In contrast with the GTM, the basic premise of the Direct Method is that students learn to communicate in the target language, partly by learning how to think in that language and by not involving their native language in the learning process. The goals and advantages of this method include: teaching the students how to use the language spontaneously and orally in a normal context, linking meaning with the target language through the use of realia, pictures or pantomime; abstracts ideas are define from synonyms and other knowledge; students should talk most of the time (not the teacher); the pronunciation of words and grammar structures are emphasized from the beginning of classes and; the grammar is taught inductive.


However, some disadvantages of the DM are: not translation is aloud so for beginner students is very hard to communicate from the first day of class as they can do with other type methods like the GTM; sufficient attention is not pay to reading and writing in contrast with GTM; the teachers needs to be native English speakers or speak fluent English in order to teach this method, in larger classes this method is not properly applied and; teaching in this method does not satisfy the needs of individual students, as it can do the CLL method that will be explain below.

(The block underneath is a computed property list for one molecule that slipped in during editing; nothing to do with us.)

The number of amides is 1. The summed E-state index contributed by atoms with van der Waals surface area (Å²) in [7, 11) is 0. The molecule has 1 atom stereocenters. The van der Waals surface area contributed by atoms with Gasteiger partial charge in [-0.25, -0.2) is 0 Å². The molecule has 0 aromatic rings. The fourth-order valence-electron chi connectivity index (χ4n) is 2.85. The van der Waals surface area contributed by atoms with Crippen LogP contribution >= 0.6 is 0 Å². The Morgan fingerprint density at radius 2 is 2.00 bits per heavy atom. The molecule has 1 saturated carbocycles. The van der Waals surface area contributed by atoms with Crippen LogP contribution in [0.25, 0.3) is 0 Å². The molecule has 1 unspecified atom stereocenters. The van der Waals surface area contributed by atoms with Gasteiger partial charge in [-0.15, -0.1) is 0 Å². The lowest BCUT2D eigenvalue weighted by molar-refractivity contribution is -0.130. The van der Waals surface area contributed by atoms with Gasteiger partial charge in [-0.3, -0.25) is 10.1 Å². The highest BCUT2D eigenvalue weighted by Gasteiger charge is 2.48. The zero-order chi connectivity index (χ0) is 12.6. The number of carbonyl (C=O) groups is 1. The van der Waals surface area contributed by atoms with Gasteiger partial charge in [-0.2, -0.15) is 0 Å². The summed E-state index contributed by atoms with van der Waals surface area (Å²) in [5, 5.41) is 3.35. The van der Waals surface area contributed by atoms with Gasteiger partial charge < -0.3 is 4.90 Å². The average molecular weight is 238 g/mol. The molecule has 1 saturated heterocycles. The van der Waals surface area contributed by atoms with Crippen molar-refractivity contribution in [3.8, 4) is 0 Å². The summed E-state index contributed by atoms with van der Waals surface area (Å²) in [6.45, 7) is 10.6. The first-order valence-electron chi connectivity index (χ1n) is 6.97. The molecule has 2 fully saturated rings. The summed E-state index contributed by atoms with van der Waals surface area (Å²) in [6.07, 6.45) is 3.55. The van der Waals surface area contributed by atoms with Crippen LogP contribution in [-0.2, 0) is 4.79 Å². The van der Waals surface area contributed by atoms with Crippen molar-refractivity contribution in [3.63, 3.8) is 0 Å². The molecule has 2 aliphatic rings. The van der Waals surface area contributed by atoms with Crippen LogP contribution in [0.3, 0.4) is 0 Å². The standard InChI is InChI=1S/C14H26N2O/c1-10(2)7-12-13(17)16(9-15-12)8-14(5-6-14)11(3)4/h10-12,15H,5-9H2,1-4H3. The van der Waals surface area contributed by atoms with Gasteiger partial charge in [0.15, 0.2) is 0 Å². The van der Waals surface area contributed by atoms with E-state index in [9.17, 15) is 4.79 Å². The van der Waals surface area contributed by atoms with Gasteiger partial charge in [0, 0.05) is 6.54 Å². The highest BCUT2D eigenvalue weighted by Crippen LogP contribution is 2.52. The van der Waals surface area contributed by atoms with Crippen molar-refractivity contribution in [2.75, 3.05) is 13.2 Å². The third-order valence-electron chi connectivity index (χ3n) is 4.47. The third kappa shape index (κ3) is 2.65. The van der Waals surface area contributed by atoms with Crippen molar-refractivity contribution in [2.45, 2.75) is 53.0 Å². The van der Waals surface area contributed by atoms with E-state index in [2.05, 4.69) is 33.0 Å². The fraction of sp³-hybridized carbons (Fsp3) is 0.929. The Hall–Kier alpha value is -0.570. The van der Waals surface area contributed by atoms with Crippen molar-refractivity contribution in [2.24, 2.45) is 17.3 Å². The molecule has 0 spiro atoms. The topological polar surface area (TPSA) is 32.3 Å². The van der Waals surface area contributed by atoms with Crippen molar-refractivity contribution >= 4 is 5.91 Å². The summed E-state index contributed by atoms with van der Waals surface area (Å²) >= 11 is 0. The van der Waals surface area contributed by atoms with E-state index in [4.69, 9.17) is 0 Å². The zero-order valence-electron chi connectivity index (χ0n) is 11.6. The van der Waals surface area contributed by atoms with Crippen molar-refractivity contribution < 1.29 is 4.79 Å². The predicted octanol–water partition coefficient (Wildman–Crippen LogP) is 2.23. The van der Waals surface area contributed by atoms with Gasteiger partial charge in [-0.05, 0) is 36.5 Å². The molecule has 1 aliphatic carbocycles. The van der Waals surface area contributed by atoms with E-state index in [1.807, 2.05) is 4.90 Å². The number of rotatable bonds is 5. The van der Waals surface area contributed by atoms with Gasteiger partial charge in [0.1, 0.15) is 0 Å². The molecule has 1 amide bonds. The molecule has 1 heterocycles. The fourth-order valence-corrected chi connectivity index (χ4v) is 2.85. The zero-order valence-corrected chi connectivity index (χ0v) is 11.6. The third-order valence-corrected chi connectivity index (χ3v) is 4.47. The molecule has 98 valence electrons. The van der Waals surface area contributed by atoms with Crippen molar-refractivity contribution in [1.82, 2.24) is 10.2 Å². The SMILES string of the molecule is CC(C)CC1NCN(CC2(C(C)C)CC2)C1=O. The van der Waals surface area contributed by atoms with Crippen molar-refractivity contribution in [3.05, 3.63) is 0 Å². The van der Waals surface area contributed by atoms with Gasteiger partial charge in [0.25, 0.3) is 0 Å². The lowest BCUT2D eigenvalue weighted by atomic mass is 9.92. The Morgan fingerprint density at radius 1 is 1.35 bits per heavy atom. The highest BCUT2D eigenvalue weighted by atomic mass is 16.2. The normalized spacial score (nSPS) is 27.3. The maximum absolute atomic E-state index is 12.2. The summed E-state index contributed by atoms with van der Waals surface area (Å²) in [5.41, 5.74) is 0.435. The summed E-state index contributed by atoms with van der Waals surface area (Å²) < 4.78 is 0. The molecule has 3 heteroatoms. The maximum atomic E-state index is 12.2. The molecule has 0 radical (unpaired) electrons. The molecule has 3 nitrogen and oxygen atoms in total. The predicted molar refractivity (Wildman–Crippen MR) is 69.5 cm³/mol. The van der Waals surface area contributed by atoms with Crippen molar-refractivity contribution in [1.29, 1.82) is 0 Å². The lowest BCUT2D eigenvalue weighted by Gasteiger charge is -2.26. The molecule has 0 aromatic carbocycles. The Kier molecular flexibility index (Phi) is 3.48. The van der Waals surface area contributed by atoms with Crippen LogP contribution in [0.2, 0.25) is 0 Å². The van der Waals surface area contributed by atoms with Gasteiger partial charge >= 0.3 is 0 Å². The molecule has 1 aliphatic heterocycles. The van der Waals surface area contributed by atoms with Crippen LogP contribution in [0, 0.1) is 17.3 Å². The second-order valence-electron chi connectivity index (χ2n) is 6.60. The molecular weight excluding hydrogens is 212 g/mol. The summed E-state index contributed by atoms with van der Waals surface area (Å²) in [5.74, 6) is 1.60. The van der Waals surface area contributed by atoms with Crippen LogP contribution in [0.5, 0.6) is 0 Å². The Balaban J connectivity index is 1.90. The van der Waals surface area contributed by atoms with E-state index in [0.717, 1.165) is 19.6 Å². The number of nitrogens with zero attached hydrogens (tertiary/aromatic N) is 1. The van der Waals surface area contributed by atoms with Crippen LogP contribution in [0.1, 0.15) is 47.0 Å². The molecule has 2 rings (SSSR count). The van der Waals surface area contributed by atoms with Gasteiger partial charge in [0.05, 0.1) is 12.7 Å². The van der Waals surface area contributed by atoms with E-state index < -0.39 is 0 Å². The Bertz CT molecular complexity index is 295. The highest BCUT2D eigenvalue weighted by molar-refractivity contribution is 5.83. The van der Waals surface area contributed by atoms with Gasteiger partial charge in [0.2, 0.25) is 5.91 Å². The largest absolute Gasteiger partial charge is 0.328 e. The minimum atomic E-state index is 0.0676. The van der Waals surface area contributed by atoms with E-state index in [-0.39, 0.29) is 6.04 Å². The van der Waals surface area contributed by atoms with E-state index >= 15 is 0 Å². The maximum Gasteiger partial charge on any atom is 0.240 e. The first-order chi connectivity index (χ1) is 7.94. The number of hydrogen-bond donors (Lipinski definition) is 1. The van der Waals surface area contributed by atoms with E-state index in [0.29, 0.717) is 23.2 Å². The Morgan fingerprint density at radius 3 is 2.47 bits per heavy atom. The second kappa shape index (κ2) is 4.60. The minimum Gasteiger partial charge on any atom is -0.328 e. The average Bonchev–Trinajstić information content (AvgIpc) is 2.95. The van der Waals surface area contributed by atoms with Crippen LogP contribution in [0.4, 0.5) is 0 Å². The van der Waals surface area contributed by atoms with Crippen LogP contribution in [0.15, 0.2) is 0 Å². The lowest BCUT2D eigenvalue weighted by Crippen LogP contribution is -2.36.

The community language learning (CLL)


The CLL is one of the so-called ‘designer’ methods, which appeared in the burst of methodological experimentation in the 1970’s (along with The Silent Way, Suggestopoedia, TPR and other methods), which form part of the Humanistic Approach to language learning.

The key features of all these innovative methodologies are that they all in some way defied the current language teaching orthodoxy and they all emphasised the learners’ responsibility for their own learning.


CLL was the first method to combine the field of language learning with the dynamics and principles of counselling, differing from the GTM and the DM.


The initial struggles with learning the new language (that are suffer by beginner students of the DM) are addressed by creating an environment of mutual support, trust and understanding between the students that are seen as clients and the teacher that becomes the counsellor. The method encourage teachers to see their students as "whole" persons, where their intellect and ability to learn are not separated from their feelings and are attended; it also tries to encourage to “learn about their learning", so to speak.


Students typically sit in a circle, with the teacher outside the ring. In contrast with the DM, the CLL student’s use their first language to develop an interpersonal relationship based on trust with the other students and when they want to communicate in English, they come up with an idea or conversation topic and the the teacher provide privately to each student the translation for the target language and grammar structures to teach them how to communicate in English. When the students feel confortable to speak they are recorded one by one, until there is a kind of dialogue recorded. The Teacher then replays the recorded, and transcribes it on the board. This is followed by analysis, and questions from students. In a subsequent session, the teacher may suggest activities bounding from the dialogue. This technique is used over a considerable period of time, until students are able to apply words in the new language without translation, gradually moving from a situation of dependence to an independence state.